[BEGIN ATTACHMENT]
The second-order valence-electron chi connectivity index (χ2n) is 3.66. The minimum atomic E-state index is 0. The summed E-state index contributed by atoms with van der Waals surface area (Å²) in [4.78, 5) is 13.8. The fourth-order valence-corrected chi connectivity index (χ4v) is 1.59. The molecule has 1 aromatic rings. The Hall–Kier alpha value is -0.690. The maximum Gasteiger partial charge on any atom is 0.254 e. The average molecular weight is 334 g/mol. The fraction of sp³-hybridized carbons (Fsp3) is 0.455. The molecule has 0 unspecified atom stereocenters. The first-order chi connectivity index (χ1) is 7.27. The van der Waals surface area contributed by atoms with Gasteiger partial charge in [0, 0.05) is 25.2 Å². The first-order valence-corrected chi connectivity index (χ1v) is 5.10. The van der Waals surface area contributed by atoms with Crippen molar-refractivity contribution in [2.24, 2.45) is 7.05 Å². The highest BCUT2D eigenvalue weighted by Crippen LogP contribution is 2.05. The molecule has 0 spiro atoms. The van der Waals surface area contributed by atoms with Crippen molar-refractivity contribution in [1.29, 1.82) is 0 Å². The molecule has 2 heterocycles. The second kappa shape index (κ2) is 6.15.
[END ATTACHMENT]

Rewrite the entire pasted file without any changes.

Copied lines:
The second-order valence-electron chi connectivity index (χ2n) is 3.66. The minimum atomic E-state index is 0. The summed E-state index contributed by atoms with van der Waals surface area (Å²) in [4.78, 5) is 13.8. The fourth-order valence-corrected chi connectivity index (χ4v) is 1.59. The molecule has 1 aromatic rings. The Hall–Kier alpha value is -0.690. The maximum Gasteiger partial charge on any atom is 0.254 e. The average molecular weight is 334 g/mol. The fraction of sp³-hybridized carbons (Fsp3) is 0.455. The molecule has 0 unspecified atom stereocenters. The first-order chi connectivity index (χ1) is 7.27. The van der Waals surface area contributed by atoms with Gasteiger partial charge in [0, 0.05) is 25.2 Å². The first-order valence-corrected chi connectivity index (χ1v) is 5.10. The van der Waals surface area contributed by atoms with Crippen molar-refractivity contribution in [2.24, 2.45) is 7.05 Å². The highest BCUT2D eigenvalue weighted by Crippen LogP contribution is 2.05. The molecule has 0 spiro atoms. The van der Waals surface area contributed by atoms with Crippen molar-refractivity contribution in [1.29, 1.82) is 0 Å². The molecule has 2 heterocycles. The second kappa shape index (κ2) is 6.15.